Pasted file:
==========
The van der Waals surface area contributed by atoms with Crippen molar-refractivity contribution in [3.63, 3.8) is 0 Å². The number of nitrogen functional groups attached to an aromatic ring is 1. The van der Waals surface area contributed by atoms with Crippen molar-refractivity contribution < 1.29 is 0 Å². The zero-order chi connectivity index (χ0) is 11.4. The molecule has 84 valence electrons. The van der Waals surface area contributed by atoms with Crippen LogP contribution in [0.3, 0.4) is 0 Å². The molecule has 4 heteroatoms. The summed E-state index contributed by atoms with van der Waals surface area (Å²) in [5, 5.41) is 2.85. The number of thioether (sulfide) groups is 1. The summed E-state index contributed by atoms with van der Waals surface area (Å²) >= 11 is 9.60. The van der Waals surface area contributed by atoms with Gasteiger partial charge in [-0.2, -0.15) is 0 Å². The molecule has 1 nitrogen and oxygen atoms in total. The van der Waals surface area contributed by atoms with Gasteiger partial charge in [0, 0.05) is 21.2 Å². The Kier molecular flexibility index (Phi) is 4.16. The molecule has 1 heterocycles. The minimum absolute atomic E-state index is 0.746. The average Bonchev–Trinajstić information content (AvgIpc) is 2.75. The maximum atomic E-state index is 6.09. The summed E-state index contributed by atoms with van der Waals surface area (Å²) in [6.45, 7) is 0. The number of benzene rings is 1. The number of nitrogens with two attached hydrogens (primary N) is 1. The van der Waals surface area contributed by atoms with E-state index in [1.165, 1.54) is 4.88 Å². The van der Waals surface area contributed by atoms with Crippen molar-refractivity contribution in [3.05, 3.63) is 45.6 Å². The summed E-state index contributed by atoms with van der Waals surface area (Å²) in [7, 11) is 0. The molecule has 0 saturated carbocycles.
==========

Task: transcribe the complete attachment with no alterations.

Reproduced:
The van der Waals surface area contributed by atoms with Crippen molar-refractivity contribution in [3.63, 3.8) is 0 Å². The number of nitrogen functional groups attached to an aromatic ring is 1. The van der Waals surface area contributed by atoms with Crippen molar-refractivity contribution < 1.29 is 0 Å². The zero-order chi connectivity index (χ0) is 11.4. The molecule has 84 valence electrons. The van der Waals surface area contributed by atoms with Crippen LogP contribution in [0.3, 0.4) is 0 Å². The molecule has 4 heteroatoms. The summed E-state index contributed by atoms with van der Waals surface area (Å²) in [5, 5.41) is 2.85. The number of thioether (sulfide) groups is 1. The summed E-state index contributed by atoms with van der Waals surface area (Å²) >= 11 is 9.60. The van der Waals surface area contributed by atoms with Gasteiger partial charge in [-0.2, -0.15) is 0 Å². The molecule has 1 nitrogen and oxygen atoms in total. The van der Waals surface area contributed by atoms with Gasteiger partial charge in [0, 0.05) is 21.2 Å². The Kier molecular flexibility index (Phi) is 4.16. The molecule has 1 heterocycles. The minimum absolute atomic E-state index is 0.746. The average Bonchev–Trinajstić information content (AvgIpc) is 2.75. The maximum atomic E-state index is 6.09. The summed E-state index contributed by atoms with van der Waals surface area (Å²) in [6.45, 7) is 0. The number of benzene rings is 1. The number of nitrogens with two attached hydrogens (primary N) is 1. The van der Waals surface area contributed by atoms with E-state index in [1.165, 1.54) is 4.88 Å². The van der Waals surface area contributed by atoms with Crippen molar-refractivity contribution in [3.05, 3.63) is 45.6 Å². The summed E-state index contributed by atoms with van der Waals surface area (Å²) in [7, 11) is 0. The molecule has 0 saturated carbocycles.